At one point these depictions take on an absurd expression. In one episode, Ricardo is telling José about going to a hotel room with the blonde receptionist. As he undressed her, he discovered her hair was a wig and beneath it she had black hair, but this too was in fact a wig and she was actually bald. This sends him into a rage. When he shook her by the arms, her arms came off in his hands. Her whole body disintegrates before his eyes.
The last episodes in the play take place in an amusement park and Ricardo assumes the role of the master of ceremonies. Music in the amusement park reaches a crescendo and there is an expressionist sequence in which José and María have a dialogue repeating the same empty topics of conversation which have formed the most part of their communications (mothers’ medication, life at the office etc.) but at a much faster pace as they soar and dive on the fairground ride.
Finally, the two confess to having feelings for each other. They acknowledge how their age lends an added pressure to opening themselves up to love. ‘It’s harder work for us, the forty-somethings, to hand over what has been handled roughly, scorned so many times …’. But this truly intimate exchange is once again interrupted by the sickly mothers who call them from offstage and the spell is broken. The two begin to retreat from the bond they have formed, making an arrangement, which they then break, claiming to be opting for a life of ‘freedom’: a claim which rings hollow to the audience.
We see a repetition of José as he first reprimanded himself for having made a date with María. Once again he telephones her but this time it is with a sense of desperation and of urgency. He is calling because his mother died five years ago and he is completely alone. María tells him her mother also died five years ago.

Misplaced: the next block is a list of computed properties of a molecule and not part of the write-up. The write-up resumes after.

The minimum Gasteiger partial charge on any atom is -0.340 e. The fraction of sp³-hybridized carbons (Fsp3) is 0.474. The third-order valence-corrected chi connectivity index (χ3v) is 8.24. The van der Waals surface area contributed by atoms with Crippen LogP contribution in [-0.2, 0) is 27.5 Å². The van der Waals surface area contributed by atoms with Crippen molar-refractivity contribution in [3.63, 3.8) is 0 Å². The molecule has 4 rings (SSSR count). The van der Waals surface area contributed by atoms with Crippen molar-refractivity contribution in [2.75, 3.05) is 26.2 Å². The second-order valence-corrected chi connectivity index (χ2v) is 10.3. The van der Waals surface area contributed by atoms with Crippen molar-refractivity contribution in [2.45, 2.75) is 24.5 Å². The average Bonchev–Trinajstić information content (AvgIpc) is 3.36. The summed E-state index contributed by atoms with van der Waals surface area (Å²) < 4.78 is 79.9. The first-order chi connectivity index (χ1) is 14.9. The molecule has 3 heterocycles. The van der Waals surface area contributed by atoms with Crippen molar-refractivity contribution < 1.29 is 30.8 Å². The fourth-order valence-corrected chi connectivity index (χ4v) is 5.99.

María and José do come together in the end, but as forty-somethings and within the rigid constraints which society has offered to them. They have been released from the burden of their parents but they are left drenched in a sense of nostalgia for all the time they have lost in their lives of half-lived conformity.
Dragún’s play is comic but it is also moving. It is the two sides of the mask, the smile and the grimace which has long characterised the Argentine grotesque.
Dragún is widely regarded as one of the most significant Argentine playwrights of last half of the twentieth century. Although his plays are keenly observational of city life in Buenos Aires, his works also transcend this context to resonate universally. In 1962 Dragún was awarded the prestigious Casa de las Américas prize with his play Milagro en el mercado viejo, and then once again in 1966 for Heroica de Buenos Aires.
Dauster, Frank, Lyday, Leon and Woodyard, George, eds. 1979. 9 Dramaturgos hispanoamericanos: Antología del teatro hispanoamericano del siglo XX, vol. I. Ottawa, Ontario, Girol Books
Crew Leonard, Candyce. 1983. ‘Dragún’s Distancing Techniques in Historias para ser contadas and El amasijo’, Latin American Theatre Review, 16.2, 37-42
De la campa, Roman. 1977. ‘Interview with the Argentinian dramaturge Osvaldo Dragún’, Latin American Theatre Review, 15.3, 35-41
Gladhart, Amalia. 1993. ‘Narrative Foreground in the Plays of Osvaldo Dragún’, Latin American Theatre Review, 26.2, 93-109
Schmidt, Donald L. 1969. ‘El teatro de Osvaldo Dragún’, Latin American Theatre Review, 2. 2, 3-20
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Entry written by Gwendolen Mackeith. Last updated on 5 October 2010.